Despite the well documented side effects both of medicinal steroids such as corticosteroids and more drastic ones related to anabolic steroids, the fact remains that they are used as an alternative form of medicine – both for good and bad purposes (assuming the abuse of anabolic steroids for unfair athletic advantage is a ‘bad’ purpose). Much research has been done on the purely medical benefits and detriments of such steroids. Most studies appear to complement, not contradict each other and this makes for an area of research that does not fall under urgent opportunity.
However, there is limited demonstration of studies relating to the sociological effects of steroid use and abuse. More specifically, studies are necessary to examine the impacts that steroids have upon the typical social interactions between young people in their teens. This would be relevant and interesting because the social implications of interactions in professional athletes are a fairly moot point: the abuse almost seems to be expected, and the only challenges to social interaction come from one athlete ‘outing’ another through rumor or direct indictment.
Conversely, the use of such drugs by younger people can be a social stigma and is kept well hidden from view. This makes the younger group, especially teens, the population most likely to be affected by the problem of social interaction challenges That being said, the social challenges and detriments related to steroid use are not all related to those of the illegal anabolic types of steroids. It is important to note that all forms of steroids, both natural and artificial, legal and illegal can have serious implications for a young person’s social life. These must not be overlooked.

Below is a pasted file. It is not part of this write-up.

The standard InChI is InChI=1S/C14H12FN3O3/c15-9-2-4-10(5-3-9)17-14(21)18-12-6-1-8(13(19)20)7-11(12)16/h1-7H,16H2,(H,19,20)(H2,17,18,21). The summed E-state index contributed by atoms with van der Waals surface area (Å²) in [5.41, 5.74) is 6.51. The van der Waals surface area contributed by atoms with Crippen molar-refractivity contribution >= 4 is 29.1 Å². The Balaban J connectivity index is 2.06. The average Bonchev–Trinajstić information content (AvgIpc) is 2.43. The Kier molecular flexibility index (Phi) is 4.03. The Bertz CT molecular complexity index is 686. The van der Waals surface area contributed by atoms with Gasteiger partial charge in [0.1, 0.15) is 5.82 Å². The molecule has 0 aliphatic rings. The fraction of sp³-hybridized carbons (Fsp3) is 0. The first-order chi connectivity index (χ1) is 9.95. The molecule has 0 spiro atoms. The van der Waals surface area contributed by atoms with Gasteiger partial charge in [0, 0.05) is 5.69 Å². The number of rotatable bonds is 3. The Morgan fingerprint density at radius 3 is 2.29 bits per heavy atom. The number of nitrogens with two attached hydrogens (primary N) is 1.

To limit the study to one of only the abuse of anabolic steroids by athletes would be to ignore a vital slice of the overall view of the sociological connection steroid really possess. One example comes from the relatively benign circumstance of growth failures. Hormones that are typically and naturally produced within the endocrine glands prepare the body for early growth, and signal the right times for physical growth to start, stop, and start again. When these steroids are not present due to a non- or under- functioning endocrine system, the child fails to grow properly.
This may be slight, or it may be drastic, but it is always noticeable. Due to the great amount of time that young people are in classes together with similar aged children, there is simply no escaping the attention that odd sized kids receive. These children are quickly ostracized and made fun of for their differences. As a result, pediatric endocrinologists have come to treat these patients with anabolic steroids to encourage and promote growth to catch up with the body’s nominal timeline. The treatment plan is for the child to be more similar to his/her peers more than for any purely medical reasons.
This still falls under the overall scope of using the steroids as an alternative medicine. From this perspective, steroids have been used in alternative medicine to solve not only a medical problem, but more importantly the ever increasing social problems related to poor growth among children. It is unfortunately true and a sad tale of life that a child’s (and later an adult’s) growth and development is considered to be the function of a peculiar, lacking, social makeup of a person. If these processes are interfered with by diseases, disorders or other factors, the social growth of individuals is often likewise derailed.
With the treatment of steroids, the growth, both physical and social, can begin. Soon the patient will be a cohort once again with his peers. This clearly identifies the importance of steroids in the study of the sociology of alternative medicine. Likewise, the diseases of HIV (Human Immunodeficiency Virus) and AIDS (Acquired Immune Deficiency Syndrome) and cancers are often exclusively perceived as being health related medical problems despite the vast sociological impacts the conditions have upon their sufferers in society.